The Spy with 29 Names: The story of the Second World War’s most audacious double agent The Spy with 29 Names: The story of the Second World War’s most audacious double agent by Jason Webster
My rating: 3 of 5 stars

Garbo, Alaric, Rags, Mrs Gerbers and Stanley have two things in common; they were all false, and they were all one man. However, he did have a real name, and a wife and children, and it is claimed that he is the one of the greatest double agents that we know of; but just who was Juan Pujol?

Pujol was a Spanish man, who disliked totalitarianism. He was involved in the Spanish civil war, avoiding serious action, but somehow managing to switch sides. With the rise of Germany in Europe, he slowly worked his way into the trust of the Nazi’s as a spy providing intelligence and information. His intelligent reports were eagerly received by them, and as the transcripts were read at Bletchley Park, they were equally worried by them. Pujol really wanted to work for MI5, and so he engineered a way of getting to the UK. Not long after he arrived, he was using all his powers of persuasion to convince them to take him on.

So began one on the most audacious double crosses yet known. Pujol’s fertile imagination led to the creation a fictional network of agents. These characters supposedly had some grudge against the state, and he placed them at specific ports and area of interest to the Germans. The Abwehr thought that they had a whole network of 29 spies in Britain; the reality was very different. With the assistance of the Double Cross team in MI5 he spoon fed a carefully concocted blend of truth and lies that misled the entire German high command, including Hitler himself.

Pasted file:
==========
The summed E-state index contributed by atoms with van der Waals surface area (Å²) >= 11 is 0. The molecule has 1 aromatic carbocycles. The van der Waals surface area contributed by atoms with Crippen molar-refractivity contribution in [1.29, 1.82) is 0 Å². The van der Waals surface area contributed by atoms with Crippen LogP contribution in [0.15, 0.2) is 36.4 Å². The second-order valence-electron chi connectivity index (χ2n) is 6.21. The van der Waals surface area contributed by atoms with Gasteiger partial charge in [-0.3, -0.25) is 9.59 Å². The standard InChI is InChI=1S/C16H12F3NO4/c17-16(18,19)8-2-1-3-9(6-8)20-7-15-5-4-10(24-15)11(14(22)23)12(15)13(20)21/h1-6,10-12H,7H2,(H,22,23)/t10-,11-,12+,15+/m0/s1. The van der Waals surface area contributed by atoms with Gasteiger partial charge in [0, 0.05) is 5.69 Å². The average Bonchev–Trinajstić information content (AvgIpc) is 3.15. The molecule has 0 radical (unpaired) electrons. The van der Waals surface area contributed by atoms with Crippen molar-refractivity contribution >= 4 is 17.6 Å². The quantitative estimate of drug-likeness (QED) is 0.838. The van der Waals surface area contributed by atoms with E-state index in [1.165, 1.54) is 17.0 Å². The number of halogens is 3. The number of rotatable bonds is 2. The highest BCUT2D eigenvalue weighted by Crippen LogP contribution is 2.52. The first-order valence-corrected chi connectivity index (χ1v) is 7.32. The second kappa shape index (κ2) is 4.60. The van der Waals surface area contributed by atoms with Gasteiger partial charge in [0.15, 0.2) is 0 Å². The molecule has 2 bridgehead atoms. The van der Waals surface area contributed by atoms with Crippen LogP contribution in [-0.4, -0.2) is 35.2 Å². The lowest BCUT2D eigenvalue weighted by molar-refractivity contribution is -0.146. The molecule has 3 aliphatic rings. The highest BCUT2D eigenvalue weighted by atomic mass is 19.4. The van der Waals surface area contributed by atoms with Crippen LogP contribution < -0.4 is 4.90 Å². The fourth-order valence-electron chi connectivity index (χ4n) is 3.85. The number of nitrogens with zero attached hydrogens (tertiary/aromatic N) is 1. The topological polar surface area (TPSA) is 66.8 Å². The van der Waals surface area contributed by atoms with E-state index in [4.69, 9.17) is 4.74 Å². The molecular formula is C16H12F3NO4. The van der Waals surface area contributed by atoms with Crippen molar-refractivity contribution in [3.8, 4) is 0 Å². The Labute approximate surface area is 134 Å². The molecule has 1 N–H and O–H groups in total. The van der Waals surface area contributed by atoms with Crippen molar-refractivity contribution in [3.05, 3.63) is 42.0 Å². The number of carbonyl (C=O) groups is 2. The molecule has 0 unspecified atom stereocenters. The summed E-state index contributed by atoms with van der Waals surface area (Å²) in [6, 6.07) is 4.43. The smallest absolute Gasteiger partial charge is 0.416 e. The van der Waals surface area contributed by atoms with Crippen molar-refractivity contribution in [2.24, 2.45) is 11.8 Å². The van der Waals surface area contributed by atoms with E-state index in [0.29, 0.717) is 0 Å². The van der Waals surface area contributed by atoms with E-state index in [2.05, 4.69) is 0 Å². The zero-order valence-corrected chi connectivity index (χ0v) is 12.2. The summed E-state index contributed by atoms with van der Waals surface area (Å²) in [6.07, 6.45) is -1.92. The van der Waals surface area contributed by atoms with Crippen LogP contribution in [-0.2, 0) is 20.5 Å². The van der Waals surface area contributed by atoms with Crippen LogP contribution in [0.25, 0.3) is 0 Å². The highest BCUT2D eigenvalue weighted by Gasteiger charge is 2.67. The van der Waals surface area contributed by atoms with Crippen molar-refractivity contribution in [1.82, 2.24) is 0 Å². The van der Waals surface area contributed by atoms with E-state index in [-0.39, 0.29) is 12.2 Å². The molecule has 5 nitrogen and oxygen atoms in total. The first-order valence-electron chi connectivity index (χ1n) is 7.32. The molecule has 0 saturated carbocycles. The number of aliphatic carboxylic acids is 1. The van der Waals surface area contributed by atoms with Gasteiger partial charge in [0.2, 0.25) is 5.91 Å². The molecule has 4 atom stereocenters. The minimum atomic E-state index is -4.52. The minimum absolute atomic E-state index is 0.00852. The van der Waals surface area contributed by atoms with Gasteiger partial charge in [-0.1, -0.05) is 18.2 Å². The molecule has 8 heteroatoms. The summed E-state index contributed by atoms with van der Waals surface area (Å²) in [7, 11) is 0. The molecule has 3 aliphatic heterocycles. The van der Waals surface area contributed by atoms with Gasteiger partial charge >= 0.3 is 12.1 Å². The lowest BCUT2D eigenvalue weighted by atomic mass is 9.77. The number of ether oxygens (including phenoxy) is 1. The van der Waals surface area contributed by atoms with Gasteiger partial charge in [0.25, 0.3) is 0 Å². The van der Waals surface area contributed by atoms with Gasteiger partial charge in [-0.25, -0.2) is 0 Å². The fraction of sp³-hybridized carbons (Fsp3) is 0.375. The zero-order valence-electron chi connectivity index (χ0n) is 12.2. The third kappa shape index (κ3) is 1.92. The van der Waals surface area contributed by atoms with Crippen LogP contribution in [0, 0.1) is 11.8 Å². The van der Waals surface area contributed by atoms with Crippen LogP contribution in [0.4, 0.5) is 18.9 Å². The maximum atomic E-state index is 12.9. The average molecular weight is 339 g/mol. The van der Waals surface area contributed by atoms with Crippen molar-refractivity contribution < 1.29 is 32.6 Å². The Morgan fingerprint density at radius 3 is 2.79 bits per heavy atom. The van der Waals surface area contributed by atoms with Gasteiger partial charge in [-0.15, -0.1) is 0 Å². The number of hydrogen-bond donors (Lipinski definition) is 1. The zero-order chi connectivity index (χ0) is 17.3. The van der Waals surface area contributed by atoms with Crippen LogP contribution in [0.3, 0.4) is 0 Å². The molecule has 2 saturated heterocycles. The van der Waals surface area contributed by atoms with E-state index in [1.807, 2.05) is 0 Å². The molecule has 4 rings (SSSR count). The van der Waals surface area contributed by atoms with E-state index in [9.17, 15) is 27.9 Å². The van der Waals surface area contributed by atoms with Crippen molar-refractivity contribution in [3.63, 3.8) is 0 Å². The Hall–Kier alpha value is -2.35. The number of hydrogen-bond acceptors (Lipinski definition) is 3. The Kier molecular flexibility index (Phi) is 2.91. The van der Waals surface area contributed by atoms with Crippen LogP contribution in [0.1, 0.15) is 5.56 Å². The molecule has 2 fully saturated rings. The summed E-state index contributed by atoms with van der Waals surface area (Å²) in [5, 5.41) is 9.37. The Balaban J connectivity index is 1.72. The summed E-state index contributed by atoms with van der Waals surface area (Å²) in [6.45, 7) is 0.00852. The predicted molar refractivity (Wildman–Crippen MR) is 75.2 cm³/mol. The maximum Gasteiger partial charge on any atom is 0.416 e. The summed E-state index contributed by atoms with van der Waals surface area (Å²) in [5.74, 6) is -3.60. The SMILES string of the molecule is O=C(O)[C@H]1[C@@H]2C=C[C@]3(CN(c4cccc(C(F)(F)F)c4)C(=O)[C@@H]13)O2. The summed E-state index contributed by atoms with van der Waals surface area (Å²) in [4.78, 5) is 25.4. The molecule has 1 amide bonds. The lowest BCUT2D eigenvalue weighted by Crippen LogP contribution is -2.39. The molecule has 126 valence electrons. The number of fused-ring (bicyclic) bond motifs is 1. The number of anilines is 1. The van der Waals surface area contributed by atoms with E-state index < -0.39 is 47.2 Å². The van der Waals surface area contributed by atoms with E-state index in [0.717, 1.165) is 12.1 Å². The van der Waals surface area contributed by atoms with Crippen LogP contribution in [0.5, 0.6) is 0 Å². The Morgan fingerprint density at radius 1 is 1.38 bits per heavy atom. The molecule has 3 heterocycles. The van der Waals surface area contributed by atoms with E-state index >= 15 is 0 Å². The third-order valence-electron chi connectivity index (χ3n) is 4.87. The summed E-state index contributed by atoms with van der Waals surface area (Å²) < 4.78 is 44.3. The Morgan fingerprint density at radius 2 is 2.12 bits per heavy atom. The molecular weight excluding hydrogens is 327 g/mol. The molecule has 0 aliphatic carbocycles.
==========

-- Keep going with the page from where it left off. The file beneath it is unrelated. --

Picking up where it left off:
This is another of those non-fiction books that read like a spy thriller. Truth and lies were blended in such a way that agents lives and movements were fabricated with all manner of details, and the Nazi’s swallowed the whole thing. The whole deception plan had genuine success too, even though it was touch and go at times; Operation Fortitude managed to keep the German Panzer Divisions near Calais where the next invasion was expected and away from Normandy after the D Day invasion, this allowed troops to establish themselves with much less resistance. This is still a fascinating story about an imaginative and audacious spy first revealed in Macintyre’s book, Double Cross. Macintyre has the edge on Webster as a writer, but this is still worth reading.

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